Network neutrality is an IoT issue too

Network neutrality is an IoT issue too: This week the FCC issued an plan that would reverse the rules put in place during the last administration that prevent ISPs from discriminating against certain packets on their networks.

The network neutrality rules prevent your broadband provider from slowing down traffic from specific companies. The concern is that an ISP like Comcast might slow down competing TV traffic from Netflix (like it did in 2014). Or in the smart home, perhaps it would prioritize packets from its own home automation and security service as opposed to Nest’s.

I’ve spent almost a decade of my reporting career writing about the effort to first enshrine net neutrality into a formal regulation, and then watched a lawsuit kill it. During that time I also watched ISPs throttle traffic, enact punitive peering agreements and more. At the same time, the fears over net neutrality shifted from broadband networks over to wireless networks, where issues like offering Netflix to a T-Mobile subscriber for free caused similar concerns over the control carriers and ISPs had over how a consumer could experience the internet.

In 2015 The FCC finally passed network neutrality rules formalizing principles that originated back in 2005 with Republican FCC Chairman Michael Powell. But the way it did it was by classifying telecommunications as a public utility. This freaked out the ISPs. There were plenty of reasons for that, yet the FCC headed by Tom Wheeler (a former lobbyist for the telecommunications industry) that enacted the rules, took care to exempt the ISPs from most upsetting aspects of being a public utility.

But the carriers chaffed. With a new chairman, plus less support initially from big internet companies that stood to benefit from net neutrality in 2008, but now have the power to go head-to-head with the ISPs, ISPs saw a chance. This week the FCC said it will vote on December 14 whether or not to repeal the 2015 net neutrality rules. This is a big story for the internet at large and there are several aspects of the internet of things that make it a great test case for network neutrality, so it’s a topic I’ll go into more depth on in a later issue.

However, beyond the frustration I feel at what is an anti-consumer and anti-innovation act by the FCC, I’m also dismayed by how much of a waste of money and time resources this all is. Lobbyists have spent millions of dollars and hours discussing this one single issue. I’ve written what is likely a book-length amount of copy on the topic as have others. And for what? We’re not adding to the debate? The compromises that were reached in the 2015 net neutrality regulations did not unilaterally favor consumers or Google to the detriment of the ISPs.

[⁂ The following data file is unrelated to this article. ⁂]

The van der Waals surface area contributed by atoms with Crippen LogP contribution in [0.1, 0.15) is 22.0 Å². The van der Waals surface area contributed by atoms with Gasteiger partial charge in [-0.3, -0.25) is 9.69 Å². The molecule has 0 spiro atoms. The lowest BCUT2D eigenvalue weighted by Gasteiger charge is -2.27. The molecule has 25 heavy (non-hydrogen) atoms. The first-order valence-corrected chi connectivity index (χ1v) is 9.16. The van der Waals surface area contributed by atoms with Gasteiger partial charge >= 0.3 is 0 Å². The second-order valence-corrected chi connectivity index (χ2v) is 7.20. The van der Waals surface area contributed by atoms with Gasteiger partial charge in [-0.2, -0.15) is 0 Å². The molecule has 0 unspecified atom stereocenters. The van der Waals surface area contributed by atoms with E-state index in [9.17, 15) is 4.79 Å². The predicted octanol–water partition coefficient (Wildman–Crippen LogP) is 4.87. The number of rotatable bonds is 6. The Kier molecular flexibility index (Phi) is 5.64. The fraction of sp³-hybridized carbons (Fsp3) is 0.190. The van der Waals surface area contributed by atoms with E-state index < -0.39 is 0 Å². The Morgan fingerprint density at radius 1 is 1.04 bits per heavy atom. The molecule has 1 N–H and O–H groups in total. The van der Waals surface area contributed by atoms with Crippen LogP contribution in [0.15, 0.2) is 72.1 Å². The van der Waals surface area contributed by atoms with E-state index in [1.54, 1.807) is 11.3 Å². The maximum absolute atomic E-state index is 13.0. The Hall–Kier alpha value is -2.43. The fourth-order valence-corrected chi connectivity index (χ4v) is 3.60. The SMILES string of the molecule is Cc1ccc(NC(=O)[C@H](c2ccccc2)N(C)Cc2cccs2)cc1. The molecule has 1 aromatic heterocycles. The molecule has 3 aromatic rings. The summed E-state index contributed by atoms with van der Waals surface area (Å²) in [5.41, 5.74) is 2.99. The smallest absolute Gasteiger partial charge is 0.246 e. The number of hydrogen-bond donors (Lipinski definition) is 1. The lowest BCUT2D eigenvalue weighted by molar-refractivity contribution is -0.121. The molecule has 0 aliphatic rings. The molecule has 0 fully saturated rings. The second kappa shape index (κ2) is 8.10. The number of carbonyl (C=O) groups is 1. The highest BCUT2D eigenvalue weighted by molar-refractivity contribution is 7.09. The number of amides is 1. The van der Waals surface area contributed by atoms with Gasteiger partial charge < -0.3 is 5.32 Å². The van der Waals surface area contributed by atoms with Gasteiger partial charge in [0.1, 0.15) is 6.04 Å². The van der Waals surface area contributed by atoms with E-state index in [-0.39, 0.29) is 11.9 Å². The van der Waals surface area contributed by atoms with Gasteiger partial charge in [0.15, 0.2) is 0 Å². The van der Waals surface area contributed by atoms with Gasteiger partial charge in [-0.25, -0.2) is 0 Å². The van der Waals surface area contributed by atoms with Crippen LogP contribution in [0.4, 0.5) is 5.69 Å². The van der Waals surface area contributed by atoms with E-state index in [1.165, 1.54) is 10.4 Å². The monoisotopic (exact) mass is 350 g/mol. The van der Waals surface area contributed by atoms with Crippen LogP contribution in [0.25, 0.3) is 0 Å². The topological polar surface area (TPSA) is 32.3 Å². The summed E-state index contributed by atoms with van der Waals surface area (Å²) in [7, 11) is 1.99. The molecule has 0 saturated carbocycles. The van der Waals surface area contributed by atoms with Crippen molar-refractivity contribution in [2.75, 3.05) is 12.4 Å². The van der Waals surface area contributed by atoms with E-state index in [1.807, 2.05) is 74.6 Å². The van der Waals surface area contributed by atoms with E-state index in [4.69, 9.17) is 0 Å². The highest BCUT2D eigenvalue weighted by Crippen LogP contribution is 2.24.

There were plenty of loopholes in the 2015 net neutrality rules that a sympathetic FCC can use to ease up on ISPs. So the idea that a repeal is needed is ridiculous. A repeal only returns us to the status quo that started this fight all the way back in 2005 once technology began infringing on the ISP’s revenue streams and they acted to stop it by blocking applications and services on the internet.

This was regulation that solved an actual problem. Which is exactly what the government is supposed to do. To suddenly repeal what took almost a decade to enact soon after coming into power isn’t a step forward or even backward. It’s just another step toward the corruption of our democracy.

Cisco is offering financing to cities for connected tech: The U.S. is further behind Europe and Asia when it comes to developing smart cities. One reason for this is the governments in other countries are investing in technology through grants and other programs. Meanwhile, in the U.S., finding funds for tech can be tough. Cisco, recognizing this, has created a $ 1 billion City Infrastructure Financing Acceleration Program. The funding will be provided through Cisco Capital in partnership with private equity firm Digital Alpha Advisors and pension fund investors APG Asset Management (APG) and Whitehelm Capital. However, there’s a large part of me that worries about cities striking revenue-sharing deals with private firms as part of funding for a connected traffic light or parking system. It also begs the question of how non-lucrative government services such as providing air quality data or safety in parks might find funds for technology. (SecurityWorld Market)